The Greater Cleveland Food Bank and local community volunteers put fresh produce in the hands of families that need it at the Shaker CommUnity Market on Sept. 28.
In a partnership between the Onaway PTO and the GCFB, the Shaker community was provided with access to school resources, community services, nutrition and health resources, exercise opportunities and fresh produce. The produce was distributed at the Onaway parking lot, while games and community organizations were set up on the field shared by Onaway and Woodbury.
Stacey Hren, who helped organize the event, said that the CommUnity Market is a continuation of the annual Martin Luther King day of service. Another CommUnity Market is planned for Oct. 26, and Hren said that it will look largely the same.
“We met in April, really to talk about how the [Greater Cleveland] food bank might be able to help the school district on a micro-level. Like, in each school, what we could do for families with the support of the food bank. That conversation very quickly evolved into how we could use the food bank’s mobile pantry program,” Hren said.
“Events like this happen all over the country — we are lucky to have the GCFB in our area,” said Keith Langford, family and community engagement coordinator for Shaker Schools. Langford helped organize the CommUnity Market. “The GCFB has different outreach components and the pantry is one of the outreach components.”
Staci Hall, who works at the Greater Cleveland Food Bank, said that the mobile pantry is one of the three types of produce distributions that the GCFB organizes.
“For this event, we want to make sure that it’s very community-oriented,” Hall said, “so that when neighbors are here, they are able to be connected to other resources in the community.”
At the market, over 30 different organizations, including the Student Group on Race Relations, Bellefaire JCB, and the Shaker Libraries, shared their resources. Boy Scouts of America helped younger attendees create boats with wooden skewers, pool noodles and paper to make racing boats for the rain gutter regatta. An Onaway librarian taught yoga on the soccer field, and high schoolers in Youth Ending Hunger club helped pass out produce to members of the community.
“It was just really a huge group effort,” Hren said. “We have the all resources we need for all of us. We just can provide forums for people to tap into those.”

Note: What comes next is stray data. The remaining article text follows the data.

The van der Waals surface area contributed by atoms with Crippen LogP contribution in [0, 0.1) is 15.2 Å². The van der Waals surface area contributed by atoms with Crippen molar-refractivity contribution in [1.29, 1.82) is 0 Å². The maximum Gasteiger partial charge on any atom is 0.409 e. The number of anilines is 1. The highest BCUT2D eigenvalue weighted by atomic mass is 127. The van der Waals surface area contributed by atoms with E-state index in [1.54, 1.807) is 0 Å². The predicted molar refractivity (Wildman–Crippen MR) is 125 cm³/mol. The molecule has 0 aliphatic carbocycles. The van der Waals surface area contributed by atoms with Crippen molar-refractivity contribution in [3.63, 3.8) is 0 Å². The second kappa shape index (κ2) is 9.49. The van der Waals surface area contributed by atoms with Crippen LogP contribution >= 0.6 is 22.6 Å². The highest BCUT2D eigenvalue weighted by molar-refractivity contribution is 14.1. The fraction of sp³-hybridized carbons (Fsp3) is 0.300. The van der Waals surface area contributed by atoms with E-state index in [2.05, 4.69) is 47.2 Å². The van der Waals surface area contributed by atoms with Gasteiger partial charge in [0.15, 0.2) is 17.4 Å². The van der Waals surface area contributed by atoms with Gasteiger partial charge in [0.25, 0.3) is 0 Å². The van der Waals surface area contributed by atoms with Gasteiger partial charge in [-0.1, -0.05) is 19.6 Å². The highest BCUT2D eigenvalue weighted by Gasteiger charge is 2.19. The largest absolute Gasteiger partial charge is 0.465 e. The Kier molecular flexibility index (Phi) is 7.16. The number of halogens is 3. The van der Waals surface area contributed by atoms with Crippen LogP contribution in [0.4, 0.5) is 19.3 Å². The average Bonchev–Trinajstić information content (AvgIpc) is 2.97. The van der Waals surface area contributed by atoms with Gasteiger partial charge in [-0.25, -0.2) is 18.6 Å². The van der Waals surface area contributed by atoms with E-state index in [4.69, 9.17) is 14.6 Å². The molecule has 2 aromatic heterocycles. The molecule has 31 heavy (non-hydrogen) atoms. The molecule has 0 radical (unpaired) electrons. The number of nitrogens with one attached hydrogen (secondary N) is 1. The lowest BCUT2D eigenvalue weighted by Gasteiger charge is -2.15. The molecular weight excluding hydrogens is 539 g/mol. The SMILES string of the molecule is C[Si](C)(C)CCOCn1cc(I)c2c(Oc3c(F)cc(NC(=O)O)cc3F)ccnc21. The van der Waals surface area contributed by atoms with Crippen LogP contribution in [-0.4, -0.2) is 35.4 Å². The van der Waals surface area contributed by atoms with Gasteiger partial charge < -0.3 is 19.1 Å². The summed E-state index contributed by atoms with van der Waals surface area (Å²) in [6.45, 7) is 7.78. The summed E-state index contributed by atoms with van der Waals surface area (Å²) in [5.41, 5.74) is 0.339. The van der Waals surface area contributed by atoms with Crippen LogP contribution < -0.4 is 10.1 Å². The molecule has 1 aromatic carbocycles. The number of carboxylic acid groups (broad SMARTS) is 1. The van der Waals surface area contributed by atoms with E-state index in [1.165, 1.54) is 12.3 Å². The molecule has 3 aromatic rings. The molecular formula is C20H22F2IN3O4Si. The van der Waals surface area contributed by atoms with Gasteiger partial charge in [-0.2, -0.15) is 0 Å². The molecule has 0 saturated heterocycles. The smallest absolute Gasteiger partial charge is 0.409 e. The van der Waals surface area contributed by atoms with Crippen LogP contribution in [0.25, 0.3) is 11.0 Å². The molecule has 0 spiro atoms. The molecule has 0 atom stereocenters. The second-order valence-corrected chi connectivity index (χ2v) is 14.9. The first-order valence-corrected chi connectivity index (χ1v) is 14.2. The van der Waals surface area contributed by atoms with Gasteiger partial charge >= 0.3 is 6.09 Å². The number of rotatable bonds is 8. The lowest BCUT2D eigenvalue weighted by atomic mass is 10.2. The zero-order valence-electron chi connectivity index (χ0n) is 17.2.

“I think it’s great it brings together so many members of the community for a good cause, and it gives organizations at the high school a great place to educate the community about what we do,” SGORR member Annie Stibora said.
Community members, teachers and students helped set up tables and pass out produce. Even high school sports teams came to help out.
Sophomore Spencer Blatley volunteered on behalf of the SHHS Basketball team. “Our coach contacted us and said, ‘come by, help out,’” he said. “I had some spare time, and stopped by and figured I’d help hand out some food.”
“I was blown away by the students,” Hren said. “That was a bright spot for me of the whole night. The Youth Ending Hunger kids and SGORR — and there were kids inside of the watermelon boxes handing watermelons to people. Young people seemed to understand this in a way that is sometimes hard for adults to grasp.”
Reactions from adult community members were positive, Hren said.
“I think it’s beautiful,” said Anita Hall, who works for Shaker Schools transportation and has lived in Shaker for 47 years.
“It’s such a creative way to think about both food insecurity and community. It’s a way to bring everyone together and recognize that we’re all part of the same community, whether or not we have enough, and to recognize that there are people in the community that don’t,” said Ellen Wurtzel, a professor at Oberlin College and a Shaker parent.
“Wholeheartedly, this is wonderful,” said Billie Morgan, parent liaison for the Shaker District. “The people coming together, you know, getting vegetables — the vegetables are free. Isn’t that great?”
SGORR member Kevin LaMonica said, “I do think this event really benefits [community members] in a sense that it’s a non-shameful place, where they can get support from their community in addition to their well being.”
“People that aren’t able to get to the nutrients they need — fresh produce — they’ll be able to get it here,” Woodbury nurse Stephanie Smith said.
“We do have some work to do,” Hren said. “The more controversial issue is how we communicate about this event, because in some ways it’s hard to explain.”
“We need to spread the word in our community: This is an awesome event, it’s an awesome opportunity,” Woodbury teacher Lyndon Brooks said.
“In the future, if anyone out there knows anyone who could benefit, you yourself can pick up a bag of carrots and potatoes and take them to people who need them,” Hren said.
Observing the children playing in the center of the market, Wurtzel said, “A community that plays together can talk together.”
Kanella Basilion contributed art for this story.